Author: A. Murray PM
In which Alice ponders Hatter's Hat. An attempt at humor and hat personification. Read and enjoy!Rated: Fiction K - English - Humor - Alice H. & Hatter - Words: 864 - Reviews: 6 - Favs: 7 - Published: 04-06-10 - Status: Complete - id: 5874520
|A+ A- Full 3/4 1/2 Expand Tighten|
Title: The Hat
Disclaimer: Everything is owned by the Syfy Channel and Nick Willing. And somewhere a devious little man traded my sleep for this useless insomnia which I begrudgingly claim as my own.
Summary: In which Alice ponders the hat.
Characters/Pairings: Alice/Hatter, Hat… who deserves a capital letter indeed
Notes: something hopefully humorous written with the intent to satisfy the insatiable muses and my own shameless lust for Hat. Too long to be a drabble, too short to be taken seriously, and too many adjectives than can be healthy. Possibly senseless yet oddly filling?
Word Count: 621
These days he wears it most if he's nervous -a new place or idea rarely finds him unprepared and hatless- or when he's making a stand against a new arrangement of the living room furniture. The hat is pulled hard over his head, low and almost covering his eyes as he says no, he liked the portrait of the snowy trees to the right of the telly and not the left. On the rare occasion when he's "down to the pub for a pint" it is carted along like a reluctant friend, only to return much like his master: crumpled and askew.
There are times when Hatter is simply 'wearing his hat'. It is during these exceptions that the hat is pushed back on those shaggy locks just enough to make one wonder if it isn't so much there to shield said head from the wild elements of her world as it is to fulfill some silent stance of supervision. Not a senseless theory, if one were to consider it at length, which Alice has done, exhaustively, in the months she has shared a house and home with Hatter.
Her curious mind has come to the conclusion that Hatter's hat has, now and then, seemed to take on a personality all its own. May it be a trick of light or a twinge of late-set insanity, Alice is sure to believe the hat has opinions about this new land, herself included.
Rationality advises her brain that this thought is purely nonsensical and to ignore future musings on the subject and perhaps take up some nice peaceful hobby, like knitting. But there's something so very mad about the idea of a hat having ideas and bias that seems only right, considering it's place of origin, and there is something undeniable in her observations.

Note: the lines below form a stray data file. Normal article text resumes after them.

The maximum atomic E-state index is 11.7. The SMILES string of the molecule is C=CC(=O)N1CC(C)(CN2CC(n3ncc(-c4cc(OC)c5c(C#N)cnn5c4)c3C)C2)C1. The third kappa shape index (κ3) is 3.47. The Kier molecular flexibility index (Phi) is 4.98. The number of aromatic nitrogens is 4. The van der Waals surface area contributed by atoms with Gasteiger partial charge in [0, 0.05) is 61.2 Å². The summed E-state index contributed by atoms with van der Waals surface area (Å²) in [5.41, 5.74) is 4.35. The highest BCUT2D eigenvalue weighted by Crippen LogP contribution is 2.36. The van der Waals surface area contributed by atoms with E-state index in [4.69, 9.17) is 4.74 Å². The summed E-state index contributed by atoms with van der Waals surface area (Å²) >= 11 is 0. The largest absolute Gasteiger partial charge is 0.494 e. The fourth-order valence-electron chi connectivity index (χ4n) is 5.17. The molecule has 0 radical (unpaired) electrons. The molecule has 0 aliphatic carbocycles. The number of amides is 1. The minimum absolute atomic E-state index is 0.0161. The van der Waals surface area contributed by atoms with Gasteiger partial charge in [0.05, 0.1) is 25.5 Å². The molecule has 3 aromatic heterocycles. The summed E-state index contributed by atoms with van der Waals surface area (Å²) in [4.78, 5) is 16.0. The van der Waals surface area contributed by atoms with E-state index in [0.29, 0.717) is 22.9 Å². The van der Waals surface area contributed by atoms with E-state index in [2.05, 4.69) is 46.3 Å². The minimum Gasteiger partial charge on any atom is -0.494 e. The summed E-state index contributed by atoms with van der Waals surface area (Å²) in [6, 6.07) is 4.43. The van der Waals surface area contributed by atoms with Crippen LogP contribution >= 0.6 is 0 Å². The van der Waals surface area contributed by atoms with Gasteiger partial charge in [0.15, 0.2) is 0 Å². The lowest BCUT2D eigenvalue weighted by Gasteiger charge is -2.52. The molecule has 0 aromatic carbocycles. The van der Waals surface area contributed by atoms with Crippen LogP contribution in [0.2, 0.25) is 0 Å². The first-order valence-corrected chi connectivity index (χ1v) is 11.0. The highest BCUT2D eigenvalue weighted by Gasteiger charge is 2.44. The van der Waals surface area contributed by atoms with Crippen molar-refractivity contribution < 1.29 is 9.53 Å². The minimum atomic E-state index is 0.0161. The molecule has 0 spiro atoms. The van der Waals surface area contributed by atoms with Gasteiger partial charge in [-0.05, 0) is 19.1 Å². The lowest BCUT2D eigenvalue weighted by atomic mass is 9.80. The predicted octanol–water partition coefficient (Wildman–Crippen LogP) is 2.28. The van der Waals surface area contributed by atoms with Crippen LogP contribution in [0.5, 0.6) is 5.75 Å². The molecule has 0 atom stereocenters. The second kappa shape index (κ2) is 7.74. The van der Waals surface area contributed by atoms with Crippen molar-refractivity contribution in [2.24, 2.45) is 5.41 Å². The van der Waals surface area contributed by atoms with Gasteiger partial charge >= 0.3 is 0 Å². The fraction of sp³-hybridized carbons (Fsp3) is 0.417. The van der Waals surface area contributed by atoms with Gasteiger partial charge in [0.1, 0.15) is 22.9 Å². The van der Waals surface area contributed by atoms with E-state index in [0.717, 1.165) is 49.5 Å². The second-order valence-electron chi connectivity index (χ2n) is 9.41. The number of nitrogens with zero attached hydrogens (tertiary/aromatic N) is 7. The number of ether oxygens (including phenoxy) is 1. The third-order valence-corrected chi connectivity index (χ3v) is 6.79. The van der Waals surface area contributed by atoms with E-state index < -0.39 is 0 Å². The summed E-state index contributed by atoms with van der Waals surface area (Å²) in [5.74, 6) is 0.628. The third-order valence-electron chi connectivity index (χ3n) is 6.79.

When around -and normally atop something, such as Hatter's head- the hat seems to regard its surroundings with a hierarchical disdain, dismissing what it sees just as quickly as it takes it in. Perhaps it was the altitude, she muses with a laugh. Yet, whatever the long-term effects of height or shampoo choice, she is sure that it is no excuse for it's unfavorable judgment of herself -she's been nothing but understanding of it's position and lifelong relationship with Hatter- nor its completely snobbish reaction to baseball caps.
When un-perched, Alice has discovered that the hat cannot be found. She could search high and low, over and under and around every single object in the entire span of her apartment but to no avail, no hat to be seen. It was as if, when apart from it's master, the hat slipped into another dimension, beyond the ken of a simple New Yorker. Yet, the moment Hatter is in need of his accessory, there it is, pulled effortlessly from some dark corner she's sure it hadn't occupied before; merely magicking into existence from the folds of his coat or even from thin air itself.
It is when she desires further deliberation that the subject becomes a bit too fuzzy and dissolves into murky depths suddenly to deep to navigate. Perhaps it is the strain of attributing human qualities on something made of felt.
Yet, despite its possibly unfavorable appraisals and bizarre disappearing acts, of this Alice is sure: the hat must stay with its master, or perhaps, more appropriately entitled, its friend. It must navigate the world Hatter has chosen for himself, for reasons Alice may never fully know or understand. And it is because of this Alice feels only a little sorry for the thing.
A Hatter without a hat may be only less of a Hatter, but a hat without a Hatter is simply no hat at all.
A/N: and so, the end. Wish this could be longer but I feel it does it's part. I am deliriously happy with that came forth from a sentence of an idea in a forgotten notebook, but then again, it is currently very very late (or very very early) depended on your view and preference and such things can play tricks with judgment. Tomorrow (or today, again, whichever you'd like) I will probably wake up and not even remember writing this. Reviews are welcomed, adored, and rewarded with little hat babies of possible condescending excellence. Also, I understand 'magicking' isn't a word. Microsoft Word yelled at me for it... which is why I put it in italics; everything is acceptable when italicized. :]